Cryptocurrency, what are your thoughts?

Feb 2013
1,172
173
just past the moons of Jupiter
#22
Bingo! We are supposed to be talking about consumer vehicles, not commercial ones.
You are too busy moving the goal post you can't keep up with your argument. It wasn't a commercial vehicle it was a military one. You said mass produced, not consumer. You just introduced that element into the argument.

Stop worrying so much about saving face.
 
Feb 2013
1,172
173
just past the moons of Jupiter
#23
Not necessarily. Pickup trucks used to be "specialized vehicles". Now everybody and their half-dead brother has one.
What is your point? You were wrong about them being mass produced. You were wrong about them being commercial them you start talking about what used to be.

Collect your thoughts.

Plus tractors are mass produced, and consumer vehicles that you hardly ever see on the road.
 
Feb 2013
1,172
173
just past the moons of Jupiter
#25
.

The military is in effect a business; a 100% government owned business, you stooge maniacs! :p
Say what you wish your deflects failed. The military vehicles were mass produced. Your original statement was that they weren't mass produced. That was proven wrong.

You said it wasn't a consumer vehicle, the government was a consumer if they are a business. You are also wrong about that.

The only thing you are right about is you don't see them driving down the road. Obviously you wouldn't they are battle vehicles.

If what you are saying is that they aren't common modern vehicles that people commute to work and home with I would have to say no **** Sherlock.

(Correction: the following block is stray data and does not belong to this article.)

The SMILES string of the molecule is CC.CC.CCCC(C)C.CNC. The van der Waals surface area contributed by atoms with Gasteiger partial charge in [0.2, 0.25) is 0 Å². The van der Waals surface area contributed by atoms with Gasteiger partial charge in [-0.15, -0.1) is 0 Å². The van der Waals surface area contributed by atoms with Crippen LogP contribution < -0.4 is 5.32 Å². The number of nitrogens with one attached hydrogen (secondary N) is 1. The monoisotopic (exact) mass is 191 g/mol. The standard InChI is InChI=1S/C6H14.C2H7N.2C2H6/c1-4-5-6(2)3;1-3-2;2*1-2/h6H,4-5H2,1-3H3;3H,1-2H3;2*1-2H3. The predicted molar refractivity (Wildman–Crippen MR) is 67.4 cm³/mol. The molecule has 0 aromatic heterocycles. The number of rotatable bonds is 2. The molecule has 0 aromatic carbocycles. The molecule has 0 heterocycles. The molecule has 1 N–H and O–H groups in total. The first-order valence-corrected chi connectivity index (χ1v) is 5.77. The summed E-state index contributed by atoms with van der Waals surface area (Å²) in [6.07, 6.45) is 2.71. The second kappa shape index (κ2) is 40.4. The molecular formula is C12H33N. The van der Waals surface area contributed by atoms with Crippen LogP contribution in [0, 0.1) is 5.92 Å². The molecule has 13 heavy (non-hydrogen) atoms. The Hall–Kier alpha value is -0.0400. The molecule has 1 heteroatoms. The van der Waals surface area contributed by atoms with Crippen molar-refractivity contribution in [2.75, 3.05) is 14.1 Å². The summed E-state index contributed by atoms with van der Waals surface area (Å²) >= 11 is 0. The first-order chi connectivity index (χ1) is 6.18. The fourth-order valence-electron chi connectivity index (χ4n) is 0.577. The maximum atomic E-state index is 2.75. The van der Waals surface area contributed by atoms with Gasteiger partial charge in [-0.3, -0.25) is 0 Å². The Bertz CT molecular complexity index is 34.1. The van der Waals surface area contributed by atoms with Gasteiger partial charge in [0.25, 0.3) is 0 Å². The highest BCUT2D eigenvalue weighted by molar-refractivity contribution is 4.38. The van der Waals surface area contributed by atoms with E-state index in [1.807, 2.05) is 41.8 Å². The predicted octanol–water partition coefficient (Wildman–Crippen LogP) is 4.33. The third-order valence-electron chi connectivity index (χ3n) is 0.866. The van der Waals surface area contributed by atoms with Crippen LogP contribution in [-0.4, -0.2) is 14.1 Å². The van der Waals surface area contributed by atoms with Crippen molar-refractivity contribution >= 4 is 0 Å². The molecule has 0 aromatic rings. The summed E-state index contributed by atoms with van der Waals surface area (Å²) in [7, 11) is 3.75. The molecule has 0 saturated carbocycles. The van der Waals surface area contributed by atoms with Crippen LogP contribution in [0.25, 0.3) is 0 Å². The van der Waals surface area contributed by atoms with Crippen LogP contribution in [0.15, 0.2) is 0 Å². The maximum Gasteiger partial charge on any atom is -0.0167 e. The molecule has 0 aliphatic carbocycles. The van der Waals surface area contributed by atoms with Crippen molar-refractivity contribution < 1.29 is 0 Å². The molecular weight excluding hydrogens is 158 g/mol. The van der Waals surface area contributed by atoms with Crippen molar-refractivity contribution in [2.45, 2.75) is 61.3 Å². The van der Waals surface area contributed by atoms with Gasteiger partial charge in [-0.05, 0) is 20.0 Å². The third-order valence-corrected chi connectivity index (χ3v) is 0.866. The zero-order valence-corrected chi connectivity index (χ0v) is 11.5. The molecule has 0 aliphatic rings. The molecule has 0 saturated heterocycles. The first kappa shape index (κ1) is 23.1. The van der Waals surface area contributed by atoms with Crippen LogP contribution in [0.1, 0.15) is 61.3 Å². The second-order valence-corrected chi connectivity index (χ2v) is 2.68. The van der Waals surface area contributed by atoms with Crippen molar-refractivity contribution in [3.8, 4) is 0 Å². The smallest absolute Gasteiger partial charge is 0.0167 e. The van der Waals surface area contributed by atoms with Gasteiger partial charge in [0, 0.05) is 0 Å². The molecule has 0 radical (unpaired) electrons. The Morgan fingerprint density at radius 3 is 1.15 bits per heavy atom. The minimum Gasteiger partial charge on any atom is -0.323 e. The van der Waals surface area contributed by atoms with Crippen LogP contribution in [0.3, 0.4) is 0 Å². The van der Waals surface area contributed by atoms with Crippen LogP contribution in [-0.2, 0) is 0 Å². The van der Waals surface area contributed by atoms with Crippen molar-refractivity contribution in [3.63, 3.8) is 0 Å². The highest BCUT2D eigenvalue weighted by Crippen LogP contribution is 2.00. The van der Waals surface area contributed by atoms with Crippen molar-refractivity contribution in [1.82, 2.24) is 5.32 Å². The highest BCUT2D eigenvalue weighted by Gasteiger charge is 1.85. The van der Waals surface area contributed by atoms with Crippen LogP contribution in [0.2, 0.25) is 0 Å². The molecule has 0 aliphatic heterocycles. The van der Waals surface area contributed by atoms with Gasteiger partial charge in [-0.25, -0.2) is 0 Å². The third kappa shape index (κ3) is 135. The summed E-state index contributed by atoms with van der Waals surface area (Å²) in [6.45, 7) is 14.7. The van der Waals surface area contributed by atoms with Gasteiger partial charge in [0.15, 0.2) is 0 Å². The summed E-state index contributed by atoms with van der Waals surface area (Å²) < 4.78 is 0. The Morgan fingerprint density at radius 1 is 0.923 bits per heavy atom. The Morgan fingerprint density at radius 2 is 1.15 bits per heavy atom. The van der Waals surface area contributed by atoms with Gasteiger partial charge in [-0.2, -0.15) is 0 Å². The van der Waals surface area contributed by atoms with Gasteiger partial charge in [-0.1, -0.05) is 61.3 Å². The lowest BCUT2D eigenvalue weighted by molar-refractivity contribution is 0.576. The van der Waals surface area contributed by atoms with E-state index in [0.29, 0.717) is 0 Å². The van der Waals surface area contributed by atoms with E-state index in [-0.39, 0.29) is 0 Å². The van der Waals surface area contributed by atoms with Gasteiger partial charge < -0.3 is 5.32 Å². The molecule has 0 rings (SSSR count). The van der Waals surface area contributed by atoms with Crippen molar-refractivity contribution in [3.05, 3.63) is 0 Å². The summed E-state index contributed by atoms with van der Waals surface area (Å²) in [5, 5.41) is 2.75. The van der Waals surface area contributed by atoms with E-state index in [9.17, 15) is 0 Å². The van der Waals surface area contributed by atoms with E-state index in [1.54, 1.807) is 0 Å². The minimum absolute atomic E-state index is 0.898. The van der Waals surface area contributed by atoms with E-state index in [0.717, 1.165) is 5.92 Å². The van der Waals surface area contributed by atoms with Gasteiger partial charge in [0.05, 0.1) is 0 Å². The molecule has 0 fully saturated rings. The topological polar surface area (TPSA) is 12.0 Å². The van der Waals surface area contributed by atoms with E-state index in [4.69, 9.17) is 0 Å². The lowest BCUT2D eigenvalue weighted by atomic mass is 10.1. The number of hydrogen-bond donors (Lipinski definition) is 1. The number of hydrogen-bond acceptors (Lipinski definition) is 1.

But they were and still are mass produced, they were consumed by consumers they did have their purpose.
 
Last edited:
Likes: 1 person
Feb 2013
1,172
173
just past the moons of Jupiter
#26
You are so confused, we'll start all over again:

Here's the question:

So why don't we see significant quantities of personal automobiles on the road capable of either being fully seaworthy and able to travel routinely in water or airworthy and able to routinely fly in the air???
No this is the modified question you made up when you were nailed. This is the first time I have seen this question.

The original post was this...(post #24)
Yeah, they've got st solve the crashing into each other problem too.

...and why don't they mass produce cars that are seaworthy & can travel in water???

...snip...
You are confused.

First you get all over me about expecting you to use context clues because you don't want to assume.

Yet I am expected to assume all of this?

"So why don't we see significant quantities of personal automobiles on the road"

You keep modifying your argument because it keeps getting proven wrong.

In answer of your first question they were mass produced.
 
Likes: 2 people
Feb 2013
1,172
173
just past the moons of Jupiter
#28
You are just circle talking. :p
No, you aren't focusing.

You keep moving the goal posts and pretending that is what you said all along.

You didn't save face, you made up new parameters for your idiotic statement so as not to appear idiotic, I saw through it. And now you are telling me I am going in circles.

So your argument that they were not mass produced was wrong, I proved it. Your argument that they aren't consumer cars was wrong, the military consumed them, you proved yourself wrong. Your argument that they were only commercial vehicles was incorrect also.